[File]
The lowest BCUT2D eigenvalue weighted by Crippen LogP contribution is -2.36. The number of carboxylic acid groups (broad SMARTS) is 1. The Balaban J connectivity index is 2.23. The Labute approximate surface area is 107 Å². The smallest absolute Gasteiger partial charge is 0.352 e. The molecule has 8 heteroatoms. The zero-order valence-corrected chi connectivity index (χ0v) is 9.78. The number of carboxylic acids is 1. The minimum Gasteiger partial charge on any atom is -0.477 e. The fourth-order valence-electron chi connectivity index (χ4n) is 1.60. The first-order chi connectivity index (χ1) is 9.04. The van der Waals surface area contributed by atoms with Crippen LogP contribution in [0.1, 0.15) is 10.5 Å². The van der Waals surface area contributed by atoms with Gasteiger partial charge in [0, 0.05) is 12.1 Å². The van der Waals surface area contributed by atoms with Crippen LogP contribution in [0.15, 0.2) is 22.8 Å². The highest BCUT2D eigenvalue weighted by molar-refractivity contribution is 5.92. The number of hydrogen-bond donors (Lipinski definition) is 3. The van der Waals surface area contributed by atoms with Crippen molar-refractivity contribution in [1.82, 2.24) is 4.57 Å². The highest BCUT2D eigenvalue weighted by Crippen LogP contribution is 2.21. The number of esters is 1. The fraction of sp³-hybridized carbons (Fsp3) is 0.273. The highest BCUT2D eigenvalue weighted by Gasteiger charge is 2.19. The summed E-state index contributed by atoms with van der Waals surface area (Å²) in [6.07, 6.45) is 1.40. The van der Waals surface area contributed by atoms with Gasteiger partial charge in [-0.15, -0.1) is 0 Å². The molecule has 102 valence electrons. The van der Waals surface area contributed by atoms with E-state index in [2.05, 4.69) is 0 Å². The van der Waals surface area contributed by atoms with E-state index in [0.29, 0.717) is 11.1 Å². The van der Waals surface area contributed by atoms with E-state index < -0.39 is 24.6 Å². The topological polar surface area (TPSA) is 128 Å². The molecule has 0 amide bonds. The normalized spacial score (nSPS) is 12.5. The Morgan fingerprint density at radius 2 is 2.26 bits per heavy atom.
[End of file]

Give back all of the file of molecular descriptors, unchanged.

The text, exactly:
The lowest BCUT2D eigenvalue weighted by Crippen LogP contribution is -2.36. The number of carboxylic acid groups (broad SMARTS) is 1. The Balaban J connectivity index is 2.23. The Labute approximate surface area is 107 Å². The smallest absolute Gasteiger partial charge is 0.352 e. The molecule has 8 heteroatoms. The zero-order valence-corrected chi connectivity index (χ0v) is 9.78. The number of carboxylic acids is 1. The minimum Gasteiger partial charge on any atom is -0.477 e. The fourth-order valence-electron chi connectivity index (χ4n) is 1.60. The first-order chi connectivity index (χ1) is 9.04. The van der Waals surface area contributed by atoms with Crippen LogP contribution in [0.1, 0.15) is 10.5 Å². The van der Waals surface area contributed by atoms with Gasteiger partial charge in [0, 0.05) is 12.1 Å². The van der Waals surface area contributed by atoms with Crippen LogP contribution in [0.15, 0.2) is 22.8 Å². The highest BCUT2D eigenvalue weighted by molar-refractivity contribution is 5.92. The number of hydrogen-bond donors (Lipinski definition) is 3. The van der Waals surface area contributed by atoms with Crippen molar-refractivity contribution in [1.82, 2.24) is 4.57 Å². The highest BCUT2D eigenvalue weighted by Crippen LogP contribution is 2.21. The number of esters is 1. The fraction of sp³-hybridized carbons (Fsp3) is 0.273. The highest BCUT2D eigenvalue weighted by Gasteiger charge is 2.19. The summed E-state index contributed by atoms with van der Waals surface area (Å²) in [6.07, 6.45) is 1.40. The van der Waals surface area contributed by atoms with Gasteiger partial charge in [-0.15, -0.1) is 0 Å². The molecule has 102 valence electrons. The van der Waals surface area contributed by atoms with E-state index in [2.05, 4.69) is 0 Å². The van der Waals surface area contributed by atoms with E-state index in [0.29, 0.717) is 11.1 Å². The van der Waals surface area contributed by atoms with E-state index < -0.39 is 24.6 Å². The topological polar surface area (TPSA) is 128 Å². The molecule has 0 amide bonds. The normalized spacial score (nSPS) is 12.5. The Morgan fingerprint density at radius 2 is 2.26 bits per heavy atom.